The accompanying unaudited condensed consolidated financial statements of SunEdison include the consolidated results of TerraForm Power, Inc. ("TerraForm") which is a separate SEC registrant. The results of TerraForm are reported as our TerraForm Power reportable segment, as described in Note 17. References to "SunEdison", "we", "our" or "us" within the accompanying unaudited condensed consolidated financial statements refer to the consolidated reporting entity.
On January 20, 2015, we disposed of our controlling interest in SunEdison Semiconductor Ltd. ("SSL") in an underwritten public offering (see Note 2). The results of SSL, a separate SEC registrant, were previously reported as our Semiconductor Materials reportable segment. As a result of this transaction, SSL was deconsolidated from our consolidated financial statements and SSL's historical results of operations and financial position are reported as discontinued operations for all periods presented. Additionally, Semiconductor Materials is no longer reported as a reportable segment. We have retained a noncontrolling interest in SSL which is accounted for as an equity method investment. Unless indicated otherwise, the information in the accompanying notes to the condensed consolidated financial statements relates to our continuing operations.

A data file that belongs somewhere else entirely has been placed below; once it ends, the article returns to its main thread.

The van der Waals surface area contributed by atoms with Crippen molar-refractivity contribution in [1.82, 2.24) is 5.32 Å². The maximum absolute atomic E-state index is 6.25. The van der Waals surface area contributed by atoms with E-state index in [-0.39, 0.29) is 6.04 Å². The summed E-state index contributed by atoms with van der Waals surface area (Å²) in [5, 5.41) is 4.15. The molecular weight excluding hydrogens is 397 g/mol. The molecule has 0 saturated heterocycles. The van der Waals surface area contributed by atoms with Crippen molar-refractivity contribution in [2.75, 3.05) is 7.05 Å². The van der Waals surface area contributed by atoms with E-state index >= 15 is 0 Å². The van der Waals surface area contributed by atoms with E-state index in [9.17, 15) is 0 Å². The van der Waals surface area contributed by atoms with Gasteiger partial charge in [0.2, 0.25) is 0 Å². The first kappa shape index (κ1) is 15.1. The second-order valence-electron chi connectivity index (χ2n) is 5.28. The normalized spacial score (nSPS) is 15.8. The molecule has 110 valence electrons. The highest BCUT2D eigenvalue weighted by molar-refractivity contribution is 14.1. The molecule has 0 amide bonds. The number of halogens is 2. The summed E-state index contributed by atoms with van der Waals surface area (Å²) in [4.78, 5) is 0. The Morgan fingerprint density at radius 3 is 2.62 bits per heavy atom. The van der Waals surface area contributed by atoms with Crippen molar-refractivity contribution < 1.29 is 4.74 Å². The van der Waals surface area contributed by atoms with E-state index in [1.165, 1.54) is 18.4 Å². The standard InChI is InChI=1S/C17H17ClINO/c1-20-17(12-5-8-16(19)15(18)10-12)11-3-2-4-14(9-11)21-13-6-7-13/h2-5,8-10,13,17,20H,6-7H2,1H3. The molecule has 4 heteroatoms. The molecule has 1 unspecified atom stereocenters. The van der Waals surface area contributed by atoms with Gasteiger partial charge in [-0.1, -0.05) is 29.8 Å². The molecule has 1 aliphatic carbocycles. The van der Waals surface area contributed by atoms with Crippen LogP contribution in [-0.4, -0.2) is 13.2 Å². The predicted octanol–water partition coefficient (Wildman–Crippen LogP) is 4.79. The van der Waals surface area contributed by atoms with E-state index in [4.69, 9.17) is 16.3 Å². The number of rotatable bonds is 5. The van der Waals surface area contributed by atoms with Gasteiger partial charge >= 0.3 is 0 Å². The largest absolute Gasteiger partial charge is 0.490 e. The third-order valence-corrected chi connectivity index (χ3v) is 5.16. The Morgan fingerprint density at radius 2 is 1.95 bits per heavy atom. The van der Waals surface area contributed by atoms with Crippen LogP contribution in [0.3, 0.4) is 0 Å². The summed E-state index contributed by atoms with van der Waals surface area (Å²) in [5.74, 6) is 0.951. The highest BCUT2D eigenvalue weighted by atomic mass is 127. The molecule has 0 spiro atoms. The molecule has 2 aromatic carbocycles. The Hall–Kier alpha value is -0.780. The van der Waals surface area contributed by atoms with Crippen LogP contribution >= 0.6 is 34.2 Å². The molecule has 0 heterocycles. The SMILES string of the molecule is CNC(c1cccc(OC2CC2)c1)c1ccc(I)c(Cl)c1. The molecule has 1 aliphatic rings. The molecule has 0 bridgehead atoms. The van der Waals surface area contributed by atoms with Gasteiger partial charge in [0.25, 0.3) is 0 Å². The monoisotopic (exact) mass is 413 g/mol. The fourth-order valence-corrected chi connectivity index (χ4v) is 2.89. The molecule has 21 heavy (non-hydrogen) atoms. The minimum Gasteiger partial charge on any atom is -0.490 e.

Use of Estimates